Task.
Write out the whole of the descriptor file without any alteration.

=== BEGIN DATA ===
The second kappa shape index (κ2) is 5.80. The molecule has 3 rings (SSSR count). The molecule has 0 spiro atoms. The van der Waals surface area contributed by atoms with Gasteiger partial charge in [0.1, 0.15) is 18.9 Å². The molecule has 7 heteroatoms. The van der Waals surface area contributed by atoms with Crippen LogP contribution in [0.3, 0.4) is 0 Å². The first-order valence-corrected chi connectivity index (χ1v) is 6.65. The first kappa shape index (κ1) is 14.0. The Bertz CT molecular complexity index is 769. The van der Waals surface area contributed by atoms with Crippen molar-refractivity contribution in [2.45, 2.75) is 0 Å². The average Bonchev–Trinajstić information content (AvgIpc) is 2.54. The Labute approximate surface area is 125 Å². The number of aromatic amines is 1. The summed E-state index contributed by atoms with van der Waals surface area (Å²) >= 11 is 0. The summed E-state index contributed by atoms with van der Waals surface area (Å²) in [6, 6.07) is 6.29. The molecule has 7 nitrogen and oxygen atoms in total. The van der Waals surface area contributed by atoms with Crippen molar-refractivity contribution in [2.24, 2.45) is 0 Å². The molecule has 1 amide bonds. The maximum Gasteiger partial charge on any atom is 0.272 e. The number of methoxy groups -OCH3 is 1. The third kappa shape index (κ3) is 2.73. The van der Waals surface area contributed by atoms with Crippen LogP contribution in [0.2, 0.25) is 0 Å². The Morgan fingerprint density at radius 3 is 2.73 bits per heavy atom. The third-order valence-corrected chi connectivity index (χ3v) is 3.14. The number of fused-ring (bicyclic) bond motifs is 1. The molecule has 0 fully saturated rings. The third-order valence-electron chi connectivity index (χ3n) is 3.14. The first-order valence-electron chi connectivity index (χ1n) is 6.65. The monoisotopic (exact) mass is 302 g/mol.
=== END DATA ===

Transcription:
The second kappa shape index (κ2) is 5.80. The molecule has 3 rings (SSSR count). The molecule has 0 spiro atoms. The van der Waals surface area contributed by atoms with Gasteiger partial charge in [0.1, 0.15) is 18.9 Å². The molecule has 7 heteroatoms. The van der Waals surface area contributed by atoms with Crippen LogP contribution in [0.3, 0.4) is 0 Å². The first-order valence-corrected chi connectivity index (χ1v) is 6.65. The first kappa shape index (κ1) is 14.0. The Bertz CT molecular complexity index is 769. The van der Waals surface area contributed by atoms with Crippen molar-refractivity contribution in [2.45, 2.75) is 0 Å². The average Bonchev–Trinajstić information content (AvgIpc) is 2.54. The Labute approximate surface area is 125 Å². The number of aromatic amines is 1. The summed E-state index contributed by atoms with van der Waals surface area (Å²) >= 11 is 0. The summed E-state index contributed by atoms with van der Waals surface area (Å²) in [6, 6.07) is 6.29. The molecule has 7 nitrogen and oxygen atoms in total. The van der Waals surface area contributed by atoms with Crippen molar-refractivity contribution in [2.24, 2.45) is 0 Å². The molecule has 1 amide bonds. The maximum Gasteiger partial charge on any atom is 0.272 e. The number of methoxy groups -OCH3 is 1. The third kappa shape index (κ3) is 2.73. The van der Waals surface area contributed by atoms with Crippen LogP contribution in [0.2, 0.25) is 0 Å². The Morgan fingerprint density at radius 3 is 2.73 bits per heavy atom. The third-order valence-corrected chi connectivity index (χ3v) is 3.14. The number of fused-ring (bicyclic) bond motifs is 1. The molecule has 0 fully saturated rings. The third-order valence-electron chi connectivity index (χ3n) is 3.14. The first-order valence-electron chi connectivity index (χ1n) is 6.65. The monoisotopic (exact) mass is 302 g/mol.